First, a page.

Despite being billed as a high-octane action film that features the talented Scarlett Johansson, the new film “Lucy,” released yesterday, July 25, 2014, feels a lot more like an indie movie than a traditional blockbuster thriller.
“Lucy” tells the story of a young woman, obviously named Lucy, who happens to ingest a massive quantity of a drug that lets her use more of her brainpower than an ordinary human being can. The movie posits that humans only use 10% of their brains, and explores what would happen if a human being was able to use a larger percentage of his/her brain.
The potential impact of a person using more than 10% of their brain’s “cerebral capacity,” as it is frequently referred to, is explored by Professor Norman (played by Morgan Freeman). Throughout the film, clips of Norman delivering a speech exploring this possibility are shown as Lucy continues to use more of her brain and reaches the different percentages he mentions. His frequent explanations are supposed to help the viewer understand how Lucy is changing, but as she mentions, his understanding is “rudimentary,” so Lucy frequently has abilities that are unexpected and unexplained.
In addition to constantly disrupting the flow of the movie with Norman’s speech, viewers are also constantly shown video footage of animals in situations that correspond with the movie; a mouse inches towards a mousetrap, a lion chases a gazelle, etc. The various clips are intriguing, but jarring, and extremely unusual for a mainstream movie. Considering the fact that “Lucy” has a runtime of only 90 minutes, it seems like there isn’t quite enough time to fully explain the changes she is going through, and the clips seem a little bit too repetitive to be worth the valuable screen time they take up.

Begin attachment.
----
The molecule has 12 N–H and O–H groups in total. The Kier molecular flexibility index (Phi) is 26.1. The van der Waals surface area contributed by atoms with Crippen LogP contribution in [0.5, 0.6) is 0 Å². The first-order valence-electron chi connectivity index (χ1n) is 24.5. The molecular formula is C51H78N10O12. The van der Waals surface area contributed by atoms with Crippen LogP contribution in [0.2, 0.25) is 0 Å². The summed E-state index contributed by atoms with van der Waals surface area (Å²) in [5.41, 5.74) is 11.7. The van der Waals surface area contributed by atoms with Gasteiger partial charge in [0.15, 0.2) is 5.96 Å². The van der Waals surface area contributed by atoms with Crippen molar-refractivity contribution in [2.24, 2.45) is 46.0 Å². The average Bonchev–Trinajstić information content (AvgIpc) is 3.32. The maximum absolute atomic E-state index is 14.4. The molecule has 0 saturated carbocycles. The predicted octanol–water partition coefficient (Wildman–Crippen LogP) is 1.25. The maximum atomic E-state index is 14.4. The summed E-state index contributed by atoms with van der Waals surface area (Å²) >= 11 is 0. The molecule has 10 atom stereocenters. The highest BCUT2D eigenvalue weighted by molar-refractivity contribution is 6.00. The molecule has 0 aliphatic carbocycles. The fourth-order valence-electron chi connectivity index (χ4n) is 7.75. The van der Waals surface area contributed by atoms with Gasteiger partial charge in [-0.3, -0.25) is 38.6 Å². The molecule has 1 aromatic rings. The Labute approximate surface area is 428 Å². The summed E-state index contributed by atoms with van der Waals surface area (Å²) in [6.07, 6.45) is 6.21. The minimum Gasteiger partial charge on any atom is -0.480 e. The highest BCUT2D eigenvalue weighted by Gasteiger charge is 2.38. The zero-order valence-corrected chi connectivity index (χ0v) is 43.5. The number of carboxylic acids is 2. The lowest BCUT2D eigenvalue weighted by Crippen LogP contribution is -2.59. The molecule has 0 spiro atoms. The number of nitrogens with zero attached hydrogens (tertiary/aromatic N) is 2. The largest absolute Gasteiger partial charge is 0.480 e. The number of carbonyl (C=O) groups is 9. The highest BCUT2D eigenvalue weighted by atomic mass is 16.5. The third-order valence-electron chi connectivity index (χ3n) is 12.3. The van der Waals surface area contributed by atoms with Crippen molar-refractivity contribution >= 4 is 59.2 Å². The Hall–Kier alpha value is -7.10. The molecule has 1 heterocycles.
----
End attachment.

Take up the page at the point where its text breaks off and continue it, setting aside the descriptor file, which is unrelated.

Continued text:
Lucy, the character, consistently makes profound statements describing the way her perspective on human life and existence is being altered by her heightened awareness and increased cerebral capacity. Her statements seem to continuously conflict with the action scenes and it makes it seem like the movie doesn’t quite know which direction to take.
Director Luc Besson works to make “Lucy” an intellectually stimulating, profound psychological thriller will leave audiences thinking about the points it made, while simultaneously entertaining them with action-packed gunfights. However, the film never seems to find a clear direction, which makes for an uncomfortable and somewhat confusing viewing experience.
Although “Lucy” has plenty of scenes that are brilliant and several scenes that are exhilarating, they feel disjointed, and the constant shots of animals and lectures just serve to further complicate the movie. Overall, “Lucy” feels like a film that got too far ahead of itself, which makes for a mediocre viewing experience that isn’t worth seeing in theaters. Interested moviegoers may be better off waiting to experience the movie for themselves once it is released on DVD, because it is definitely not a “must-see” movie.